Two clocks which were unearthed as part of a televised hunt for relatives of a Fife man who died without a will are to go under the hammer.
The timepieces were made by two family members, who operated in Fife during the 19th century — one made by George Lumsden, the other by his nephew David.
Pittenweem man David Brown died in 2014 at the age of 86. He left a property on the village’s High Street but no will.
As he had never married and was an only child, his death resulted in a two-year search by professional genealogy firm Fraser and Fraser to find his beneficiaries.
The hunt featured on an episode of the BBC1 reality show Heir Hunters, which was broadcast last month.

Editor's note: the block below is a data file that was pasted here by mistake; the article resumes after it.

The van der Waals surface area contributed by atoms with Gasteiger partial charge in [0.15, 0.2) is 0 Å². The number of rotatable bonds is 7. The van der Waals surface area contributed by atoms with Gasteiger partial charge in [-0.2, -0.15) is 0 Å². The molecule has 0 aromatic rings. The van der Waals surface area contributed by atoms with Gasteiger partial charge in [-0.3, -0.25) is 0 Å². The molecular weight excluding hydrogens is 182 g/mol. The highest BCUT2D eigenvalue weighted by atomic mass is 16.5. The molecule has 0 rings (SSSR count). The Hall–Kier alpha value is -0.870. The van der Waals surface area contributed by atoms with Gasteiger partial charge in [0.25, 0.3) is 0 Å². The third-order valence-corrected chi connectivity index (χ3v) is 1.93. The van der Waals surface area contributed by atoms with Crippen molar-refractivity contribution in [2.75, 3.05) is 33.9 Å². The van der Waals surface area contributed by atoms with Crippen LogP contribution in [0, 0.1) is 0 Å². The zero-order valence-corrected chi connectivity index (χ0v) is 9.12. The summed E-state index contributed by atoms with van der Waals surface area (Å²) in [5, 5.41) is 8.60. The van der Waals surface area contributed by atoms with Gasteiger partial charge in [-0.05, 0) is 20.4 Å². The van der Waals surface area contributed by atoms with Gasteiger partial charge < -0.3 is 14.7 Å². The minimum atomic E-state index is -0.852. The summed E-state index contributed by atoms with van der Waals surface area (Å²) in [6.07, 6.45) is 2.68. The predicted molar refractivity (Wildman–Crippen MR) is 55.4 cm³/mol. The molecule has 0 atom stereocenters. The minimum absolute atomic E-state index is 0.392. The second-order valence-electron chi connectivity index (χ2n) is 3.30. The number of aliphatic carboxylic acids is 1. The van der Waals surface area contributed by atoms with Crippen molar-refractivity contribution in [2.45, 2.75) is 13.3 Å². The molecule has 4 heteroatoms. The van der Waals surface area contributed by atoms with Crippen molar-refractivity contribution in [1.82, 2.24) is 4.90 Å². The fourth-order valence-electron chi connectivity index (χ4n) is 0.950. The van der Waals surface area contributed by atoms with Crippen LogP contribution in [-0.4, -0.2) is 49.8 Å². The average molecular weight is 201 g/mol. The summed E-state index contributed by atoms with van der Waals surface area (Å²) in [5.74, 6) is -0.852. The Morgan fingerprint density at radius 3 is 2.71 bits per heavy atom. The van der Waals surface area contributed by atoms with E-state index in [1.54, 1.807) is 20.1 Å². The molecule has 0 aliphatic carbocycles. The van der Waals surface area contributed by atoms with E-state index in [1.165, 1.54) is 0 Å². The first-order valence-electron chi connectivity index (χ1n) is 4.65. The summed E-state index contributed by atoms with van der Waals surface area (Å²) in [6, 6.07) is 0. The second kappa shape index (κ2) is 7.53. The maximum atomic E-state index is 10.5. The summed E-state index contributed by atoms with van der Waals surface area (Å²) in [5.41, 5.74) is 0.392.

The grandfather clocks, which form part of Mr Brown’s estate, are now up for sale at Lindsay Burns auction house in Perth and are expected to sell for £400 each.
Both feature maritime scenes painted around the clock face, with the George Lumsden clock bearing an image of the Bell Rock Lighthouse.
Auctioneer Nick Burns said: “The painted details are in really good condition and are of maritime interest due to the depictions of the boats and the Bell Rock Lighthouse.
“They came to us when we were asked to clear a property that had been the subject of an episode of Heir Hunters. Mr Brown had died intestate and the programme was looking for his heirs, and the two clocks featured in the programme.
“It was broadcast a couple of weeks ago. There was only one picture of him — at a business conference in the 60s — and that was side on.”
The programme discovered that Mr Brown had no cousins and that none of his second cousins were alive. The firm eventually traced 192 beneficiaries through descendants of Mr Brown’s second cousins.
Lindsay Burns’ Antiques and Fine Art sale will take place in Perth on April 25 and 26.